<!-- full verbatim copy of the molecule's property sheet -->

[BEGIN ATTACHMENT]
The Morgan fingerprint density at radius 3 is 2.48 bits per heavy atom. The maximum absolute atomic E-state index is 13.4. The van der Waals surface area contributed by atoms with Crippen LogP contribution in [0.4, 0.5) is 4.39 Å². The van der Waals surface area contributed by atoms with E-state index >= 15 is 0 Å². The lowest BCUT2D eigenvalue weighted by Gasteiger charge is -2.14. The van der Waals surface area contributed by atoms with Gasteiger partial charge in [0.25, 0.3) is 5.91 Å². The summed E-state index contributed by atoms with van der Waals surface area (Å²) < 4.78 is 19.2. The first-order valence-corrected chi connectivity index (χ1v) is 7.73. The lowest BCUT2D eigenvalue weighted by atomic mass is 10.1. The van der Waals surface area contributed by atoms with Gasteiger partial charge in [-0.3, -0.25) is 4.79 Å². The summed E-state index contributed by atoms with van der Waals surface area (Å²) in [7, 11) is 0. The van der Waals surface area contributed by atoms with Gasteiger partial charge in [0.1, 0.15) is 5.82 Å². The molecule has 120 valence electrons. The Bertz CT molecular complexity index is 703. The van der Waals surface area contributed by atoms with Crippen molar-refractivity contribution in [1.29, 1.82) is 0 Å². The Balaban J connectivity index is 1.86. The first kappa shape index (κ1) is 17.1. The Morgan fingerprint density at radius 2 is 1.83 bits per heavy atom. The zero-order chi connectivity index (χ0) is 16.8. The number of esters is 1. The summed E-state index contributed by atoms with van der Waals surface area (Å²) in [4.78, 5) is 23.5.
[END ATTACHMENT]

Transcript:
The Morgan fingerprint density at radius 3 is 2.48 bits per heavy atom. The maximum absolute atomic E-state index is 13.4. The van der Waals surface area contributed by atoms with Crippen LogP contribution in [0.4, 0.5) is 4.39 Å². The van der Waals surface area contributed by atoms with E-state index >= 15 is 0 Å². The lowest BCUT2D eigenvalue weighted by Gasteiger charge is -2.14. The van der Waals surface area contributed by atoms with Gasteiger partial charge in [0.25, 0.3) is 5.91 Å². The summed E-state index contributed by atoms with van der Waals surface area (Å²) < 4.78 is 19.2. The first-order valence-corrected chi connectivity index (χ1v) is 7.73. The lowest BCUT2D eigenvalue weighted by atomic mass is 10.1. The van der Waals surface area contributed by atoms with Gasteiger partial charge in [-0.3, -0.25) is 4.79 Å². The summed E-state index contributed by atoms with van der Waals surface area (Å²) in [7, 11) is 0. The van der Waals surface area contributed by atoms with Gasteiger partial charge in [0.1, 0.15) is 5.82 Å². The molecule has 120 valence electrons. The Bertz CT molecular complexity index is 703. The van der Waals surface area contributed by atoms with Crippen molar-refractivity contribution in [1.29, 1.82) is 0 Å². The Balaban J connectivity index is 1.86. The first kappa shape index (κ1) is 17.1. The Morgan fingerprint density at radius 2 is 1.83 bits per heavy atom. The zero-order chi connectivity index (χ0) is 16.8. The number of esters is 1. The summed E-state index contributed by atoms with van der Waals surface area (Å²) in [4.78, 5) is 23.5.